Magic Bleeds (Kate Daniels #5)
May 31, 2011
*possible spoilers for past books
Blurb via Goodreads:
Plagued by a war between magic and technology, Atlanta has never been so deadly. Good thing Kate Daniels is on the job.
Kate Daniels may have quit the Order of Merciful Aid, but she’s still knee-deep in paranormal problems. Or she would be if she could get someone to hire her. Starting her own business has been more challenging than she thought it would be—now that the Order is disparaging her good name, and many potential clients are afraid of getting on the bad side of the Beast Lord, who just happens to be Kate’s mate.
So when Atlanta’s premier Master of the Dead calls to ask for help with a vampire on the loose, Kate leaps at the chance of some paying work. Turns out this is not an isolated incident, and Kate needs to get to the bottom of it—fast, or the city and everyone dear to her might pay the ultimate price . . .
I really didn’t expect to get this one in the mail from the publisher, but you bet your favorite whatever that I snatched it up and started it ASAP. As in right away. It’s May, folks! That means it’s Kate Daniel’s time, that magical, most wonderful time of the year. It’s time for monster slayings, things decaying and toasty magical fires in which someone is screaming from within and snarling about the end of the world. And that is usually just half of Kate’s sort of day!
While I was all set to tuck into this book and be swept away be all the fighting, gore and sarcastic “charm” Kate’s so well-loved for (I write that with complete and total sincerity), I was surprised to find myself kind of, well, bored for the first several chapters. Somehow I’m betting that I’m the only reader who will have felt this way- but I felt this installment really needed some oomph in the beginning. It wasn’t necessarily a struggle to get into it, it was just not the kind of action I suppose I was expecting after what’s happened in previous installments. It really read more for me like a comfort read, but I still wished by page 90 for things to pick up and move at that pace this series usually does so well.
On one hand, it does make some sense that things are slow – Kate is trying to get her business off the ground, and it’s a little hard to get business, surprisingly, when you’re the mate of The Pack’s leader. But even when Kate has to deal with an un-navigated vampire that’s headed her way, I didn’t quite feel as engaged by this book as I have with past installments. Kate’s partnership with her good friend Andrea does help to liven up the dialogue – these two play so well off one another, and I was happy to see Andrea lending another female voice of amusement and strength into the mix. At times I felt like Andrea even surpasses the role of secondary character sidekick and became just as important a character as Kate – a position Kate manages to share well with her friend. When Andrea says at one point how she hit one of the Packs alpha’s, I knew this woman was destined to be a favorite of the series. Andrea’s situation with Aunt B isn’t necessarily funny, but the way Andrea is developing as a character sure is.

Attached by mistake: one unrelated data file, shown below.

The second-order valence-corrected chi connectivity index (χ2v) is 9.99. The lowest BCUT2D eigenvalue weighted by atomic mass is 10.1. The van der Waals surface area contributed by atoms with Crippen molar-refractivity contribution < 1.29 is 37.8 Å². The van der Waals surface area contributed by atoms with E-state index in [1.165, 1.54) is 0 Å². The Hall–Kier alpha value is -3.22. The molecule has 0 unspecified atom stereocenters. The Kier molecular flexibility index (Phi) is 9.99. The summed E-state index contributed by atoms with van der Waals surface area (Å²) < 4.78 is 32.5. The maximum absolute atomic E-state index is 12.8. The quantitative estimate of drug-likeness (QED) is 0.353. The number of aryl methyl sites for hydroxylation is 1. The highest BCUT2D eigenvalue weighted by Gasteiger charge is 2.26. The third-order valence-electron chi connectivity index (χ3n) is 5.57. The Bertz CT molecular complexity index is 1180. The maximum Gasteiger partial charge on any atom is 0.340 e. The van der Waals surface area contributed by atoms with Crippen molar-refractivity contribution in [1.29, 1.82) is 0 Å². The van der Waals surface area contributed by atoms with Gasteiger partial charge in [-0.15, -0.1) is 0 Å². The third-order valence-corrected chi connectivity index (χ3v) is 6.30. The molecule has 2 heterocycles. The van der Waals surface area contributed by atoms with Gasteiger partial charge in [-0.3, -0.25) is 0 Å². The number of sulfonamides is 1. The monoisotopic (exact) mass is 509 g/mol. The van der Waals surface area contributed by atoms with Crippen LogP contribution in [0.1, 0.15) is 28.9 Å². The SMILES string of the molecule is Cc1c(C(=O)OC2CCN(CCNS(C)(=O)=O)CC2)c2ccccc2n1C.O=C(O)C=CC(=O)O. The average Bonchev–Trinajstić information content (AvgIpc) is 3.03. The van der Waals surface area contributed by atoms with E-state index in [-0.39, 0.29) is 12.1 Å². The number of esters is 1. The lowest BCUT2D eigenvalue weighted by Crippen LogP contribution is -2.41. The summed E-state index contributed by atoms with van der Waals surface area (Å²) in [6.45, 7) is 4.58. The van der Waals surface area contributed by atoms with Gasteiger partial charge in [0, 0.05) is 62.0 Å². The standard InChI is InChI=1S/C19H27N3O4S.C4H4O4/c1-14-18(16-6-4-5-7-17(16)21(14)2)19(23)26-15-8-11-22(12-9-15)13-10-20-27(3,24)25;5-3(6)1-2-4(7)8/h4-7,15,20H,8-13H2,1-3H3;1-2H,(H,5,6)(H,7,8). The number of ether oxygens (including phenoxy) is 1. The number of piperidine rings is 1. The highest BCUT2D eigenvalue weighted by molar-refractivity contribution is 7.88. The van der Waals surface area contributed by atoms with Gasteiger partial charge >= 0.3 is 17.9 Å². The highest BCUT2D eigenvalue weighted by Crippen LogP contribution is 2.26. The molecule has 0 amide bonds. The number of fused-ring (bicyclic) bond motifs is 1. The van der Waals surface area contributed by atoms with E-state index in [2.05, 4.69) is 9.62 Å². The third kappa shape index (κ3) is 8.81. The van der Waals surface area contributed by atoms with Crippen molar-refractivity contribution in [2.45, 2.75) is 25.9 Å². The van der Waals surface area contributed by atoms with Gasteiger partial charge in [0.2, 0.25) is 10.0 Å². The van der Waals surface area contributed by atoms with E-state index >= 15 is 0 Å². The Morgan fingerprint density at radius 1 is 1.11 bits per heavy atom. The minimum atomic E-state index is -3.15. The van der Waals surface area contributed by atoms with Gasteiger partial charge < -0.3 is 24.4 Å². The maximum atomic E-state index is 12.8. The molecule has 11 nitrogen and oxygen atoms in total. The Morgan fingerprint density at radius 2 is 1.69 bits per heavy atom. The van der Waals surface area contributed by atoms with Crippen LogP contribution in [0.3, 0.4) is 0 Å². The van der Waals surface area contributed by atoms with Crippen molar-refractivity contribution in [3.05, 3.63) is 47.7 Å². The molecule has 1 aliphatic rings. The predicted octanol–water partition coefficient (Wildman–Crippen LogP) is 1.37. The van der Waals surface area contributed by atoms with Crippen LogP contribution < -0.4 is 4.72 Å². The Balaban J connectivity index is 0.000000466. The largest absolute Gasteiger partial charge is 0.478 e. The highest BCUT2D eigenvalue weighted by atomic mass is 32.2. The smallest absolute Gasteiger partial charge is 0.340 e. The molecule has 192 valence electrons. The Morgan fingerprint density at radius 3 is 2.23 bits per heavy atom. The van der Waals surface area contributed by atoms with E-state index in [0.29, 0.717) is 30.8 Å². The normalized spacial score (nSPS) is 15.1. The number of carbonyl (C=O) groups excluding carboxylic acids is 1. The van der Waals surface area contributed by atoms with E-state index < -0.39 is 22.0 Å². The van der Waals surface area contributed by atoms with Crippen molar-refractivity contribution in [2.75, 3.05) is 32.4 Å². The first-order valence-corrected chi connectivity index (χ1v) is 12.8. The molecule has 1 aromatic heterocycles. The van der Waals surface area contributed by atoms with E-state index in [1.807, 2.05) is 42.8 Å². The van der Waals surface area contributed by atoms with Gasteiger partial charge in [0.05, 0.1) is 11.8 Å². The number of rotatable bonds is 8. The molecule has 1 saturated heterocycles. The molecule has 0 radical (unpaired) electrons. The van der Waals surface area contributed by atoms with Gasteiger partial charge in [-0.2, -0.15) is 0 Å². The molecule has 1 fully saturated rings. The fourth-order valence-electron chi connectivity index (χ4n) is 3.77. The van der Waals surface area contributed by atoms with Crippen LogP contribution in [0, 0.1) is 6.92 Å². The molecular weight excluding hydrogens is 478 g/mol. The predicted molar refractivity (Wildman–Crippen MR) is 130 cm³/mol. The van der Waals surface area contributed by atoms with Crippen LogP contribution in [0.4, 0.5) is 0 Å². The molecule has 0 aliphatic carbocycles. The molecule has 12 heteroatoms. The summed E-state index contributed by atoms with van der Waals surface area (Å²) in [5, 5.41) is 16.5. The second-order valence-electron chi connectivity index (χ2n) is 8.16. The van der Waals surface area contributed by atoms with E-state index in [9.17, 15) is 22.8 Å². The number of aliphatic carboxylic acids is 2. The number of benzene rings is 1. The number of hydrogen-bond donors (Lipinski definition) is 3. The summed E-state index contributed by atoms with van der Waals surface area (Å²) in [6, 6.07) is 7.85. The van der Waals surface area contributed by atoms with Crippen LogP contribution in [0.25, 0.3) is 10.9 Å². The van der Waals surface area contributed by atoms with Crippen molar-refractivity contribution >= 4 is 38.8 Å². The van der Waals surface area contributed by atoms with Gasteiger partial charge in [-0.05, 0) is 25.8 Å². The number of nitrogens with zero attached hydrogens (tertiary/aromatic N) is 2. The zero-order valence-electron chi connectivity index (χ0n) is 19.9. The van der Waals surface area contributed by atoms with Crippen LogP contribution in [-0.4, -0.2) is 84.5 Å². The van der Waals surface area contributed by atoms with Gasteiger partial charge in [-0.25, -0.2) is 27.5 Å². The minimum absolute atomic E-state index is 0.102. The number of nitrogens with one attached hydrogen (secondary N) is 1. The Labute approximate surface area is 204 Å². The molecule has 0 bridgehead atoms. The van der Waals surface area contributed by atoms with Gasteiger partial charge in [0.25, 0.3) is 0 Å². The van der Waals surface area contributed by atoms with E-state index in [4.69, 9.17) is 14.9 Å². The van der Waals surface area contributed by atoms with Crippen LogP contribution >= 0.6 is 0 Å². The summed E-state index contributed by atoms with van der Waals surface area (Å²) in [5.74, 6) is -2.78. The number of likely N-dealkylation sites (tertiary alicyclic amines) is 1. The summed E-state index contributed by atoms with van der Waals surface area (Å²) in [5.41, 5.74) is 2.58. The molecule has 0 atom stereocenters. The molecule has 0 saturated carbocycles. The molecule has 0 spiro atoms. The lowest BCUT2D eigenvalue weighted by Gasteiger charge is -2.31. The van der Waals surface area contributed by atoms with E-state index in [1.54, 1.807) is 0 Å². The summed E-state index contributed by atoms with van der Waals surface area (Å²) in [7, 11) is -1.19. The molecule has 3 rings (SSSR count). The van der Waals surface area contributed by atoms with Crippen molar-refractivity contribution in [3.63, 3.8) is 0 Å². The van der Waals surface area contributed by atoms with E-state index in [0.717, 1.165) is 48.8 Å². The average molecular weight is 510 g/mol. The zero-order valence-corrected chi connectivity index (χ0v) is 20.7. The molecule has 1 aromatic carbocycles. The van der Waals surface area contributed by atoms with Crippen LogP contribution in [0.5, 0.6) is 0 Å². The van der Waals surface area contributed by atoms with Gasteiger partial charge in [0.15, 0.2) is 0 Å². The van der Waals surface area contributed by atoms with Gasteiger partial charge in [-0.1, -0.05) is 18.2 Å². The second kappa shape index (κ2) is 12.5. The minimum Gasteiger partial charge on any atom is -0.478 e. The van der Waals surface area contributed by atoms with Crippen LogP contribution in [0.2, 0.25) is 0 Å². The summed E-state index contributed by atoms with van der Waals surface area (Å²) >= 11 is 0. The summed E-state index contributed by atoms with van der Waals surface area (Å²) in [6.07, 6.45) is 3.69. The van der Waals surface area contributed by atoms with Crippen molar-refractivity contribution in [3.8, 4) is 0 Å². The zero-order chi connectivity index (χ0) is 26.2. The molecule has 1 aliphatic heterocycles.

Andrea raised her hand. “This is the hand that slapped Aunt B.”
“Maybe you should have it gold-plated.”
“Here, you can touch it, since you’re my best friend.”
When the book finally felt to me as if it was getting somewhere, I also wanted to seriously question The Pack’s idea of parenting. Kate’s ward, Julie, is as much a dilemma as she ever was, still having trouble with her boarding school. I won’t say why exactly I had an issue with Kate’s idea of teaching Julie a lesson – it figures in too closely, eventually, to the main plot. I have to say, I was disappointed in Kate’s handling of the situation, from the moment they find out Julie ran away from school, but felt that things worked out in the end. Given all that, Julie has her own scene with a young bouda (hyena) shape shifter that was hilarious and signals, like Andrea’s performance does, that Julie could also be a force to reckon with one day. As Kate likes to muse on often enough, Julie’s a good kid. She adds a tenuous thread of family for Kate that grounds the main character in what would otherwise be nothing but a hell on wheels life. In that respect, someone like Julie becomes all the more precious, and so her role in this book is particularly heart-wrenching.
Speaking of heart-wrenching, we do find some more interesting details about Kate’s life and past. She begins to question, more than ever, what it is that ties people to her, including Curran. The series arc of what will happen with Kate’s larger than life father, Roland, hangs over everything Kate does and loves. Kate learns some details thanks to one of the local witches, Evdokia, that are eye-opening and hurtful, and my heart literally ached for Kate at that point, when she realizes too much of her past was a lie, that certain people she had believed in were nothing but fakes. It’s never an easy time for Kate, but one starts to wonder if it will ever be possible for at least something resembling contentment even.